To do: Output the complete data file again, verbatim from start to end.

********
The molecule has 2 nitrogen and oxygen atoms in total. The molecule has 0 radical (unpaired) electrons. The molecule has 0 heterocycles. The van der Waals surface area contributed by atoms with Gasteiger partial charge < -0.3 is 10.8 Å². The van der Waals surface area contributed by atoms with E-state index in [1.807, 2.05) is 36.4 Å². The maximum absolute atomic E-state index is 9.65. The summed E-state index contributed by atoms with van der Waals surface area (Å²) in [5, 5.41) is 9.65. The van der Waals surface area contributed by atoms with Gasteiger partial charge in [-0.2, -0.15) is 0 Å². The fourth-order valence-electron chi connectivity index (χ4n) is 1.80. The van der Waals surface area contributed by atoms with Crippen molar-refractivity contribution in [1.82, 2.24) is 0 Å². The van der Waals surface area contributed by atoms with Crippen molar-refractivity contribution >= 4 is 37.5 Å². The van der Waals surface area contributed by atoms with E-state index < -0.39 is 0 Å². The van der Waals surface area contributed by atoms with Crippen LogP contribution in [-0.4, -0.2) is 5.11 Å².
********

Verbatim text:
The molecule has 2 nitrogen and oxygen atoms in total. The molecule has 0 radical (unpaired) electrons. The molecule has 0 heterocycles. The van der Waals surface area contributed by atoms with Gasteiger partial charge < -0.3 is 10.8 Å². The van der Waals surface area contributed by atoms with E-state index in [1.807, 2.05) is 36.4 Å². The maximum absolute atomic E-state index is 9.65. The summed E-state index contributed by atoms with van der Waals surface area (Å²) in [5, 5.41) is 9.65. The van der Waals surface area contributed by atoms with Gasteiger partial charge in [-0.2, -0.15) is 0 Å². The fourth-order valence-electron chi connectivity index (χ4n) is 1.80. The van der Waals surface area contributed by atoms with Crippen molar-refractivity contribution in [1.82, 2.24) is 0 Å². The van der Waals surface area contributed by atoms with Crippen molar-refractivity contribution >= 4 is 37.5 Å². The van der Waals surface area contributed by atoms with E-state index < -0.39 is 0 Å². The van der Waals surface area contributed by atoms with Crippen LogP contribution in [-0.4, -0.2) is 5.11 Å².